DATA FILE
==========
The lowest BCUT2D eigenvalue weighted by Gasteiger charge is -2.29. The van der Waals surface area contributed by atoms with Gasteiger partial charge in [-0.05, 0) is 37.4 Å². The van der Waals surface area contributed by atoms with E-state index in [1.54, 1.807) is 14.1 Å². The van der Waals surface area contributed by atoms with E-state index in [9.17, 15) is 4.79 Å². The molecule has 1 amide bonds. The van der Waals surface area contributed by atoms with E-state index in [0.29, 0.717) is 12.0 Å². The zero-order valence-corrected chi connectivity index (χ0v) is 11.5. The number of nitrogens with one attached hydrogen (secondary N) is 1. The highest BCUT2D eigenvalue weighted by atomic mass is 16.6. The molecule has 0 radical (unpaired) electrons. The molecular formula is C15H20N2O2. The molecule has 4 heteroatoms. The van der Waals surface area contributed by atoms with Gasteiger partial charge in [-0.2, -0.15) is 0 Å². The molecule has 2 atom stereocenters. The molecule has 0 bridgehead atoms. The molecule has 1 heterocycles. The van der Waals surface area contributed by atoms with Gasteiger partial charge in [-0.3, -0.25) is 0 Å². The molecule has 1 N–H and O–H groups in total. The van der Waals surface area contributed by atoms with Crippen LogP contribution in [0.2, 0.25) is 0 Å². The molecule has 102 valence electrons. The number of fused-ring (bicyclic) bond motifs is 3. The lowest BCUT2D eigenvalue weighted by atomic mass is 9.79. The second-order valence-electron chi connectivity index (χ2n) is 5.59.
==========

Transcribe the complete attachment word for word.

The lowest BCUT2D eigenvalue weighted by Gasteiger charge is -2.29. The van der Waals surface area contributed by atoms with Gasteiger partial charge in [-0.05, 0) is 37.4 Å². The van der Waals surface area contributed by atoms with E-state index in [1.54, 1.807) is 14.1 Å². The van der Waals surface area contributed by atoms with E-state index in [9.17, 15) is 4.79 Å². The molecule has 1 amide bonds. The van der Waals surface area contributed by atoms with E-state index in [0.29, 0.717) is 12.0 Å². The zero-order valence-corrected chi connectivity index (χ0v) is 11.5. The number of nitrogens with one attached hydrogen (secondary N) is 1. The highest BCUT2D eigenvalue weighted by atomic mass is 16.6. The molecule has 0 radical (unpaired) electrons. The molecular formula is C15H20N2O2. The molecule has 4 heteroatoms. The van der Waals surface area contributed by atoms with Gasteiger partial charge in [-0.2, -0.15) is 0 Å². The molecule has 2 atom stereocenters. The molecule has 0 bridgehead atoms. The molecule has 1 heterocycles. The van der Waals surface area contributed by atoms with Gasteiger partial charge in [-0.3, -0.25) is 0 Å². The molecule has 1 N–H and O–H groups in total. The van der Waals surface area contributed by atoms with Crippen LogP contribution in [0.2, 0.25) is 0 Å². The molecule has 102 valence electrons. The number of fused-ring (bicyclic) bond motifs is 3. The lowest BCUT2D eigenvalue weighted by atomic mass is 9.79. The second-order valence-electron chi connectivity index (χ2n) is 5.59.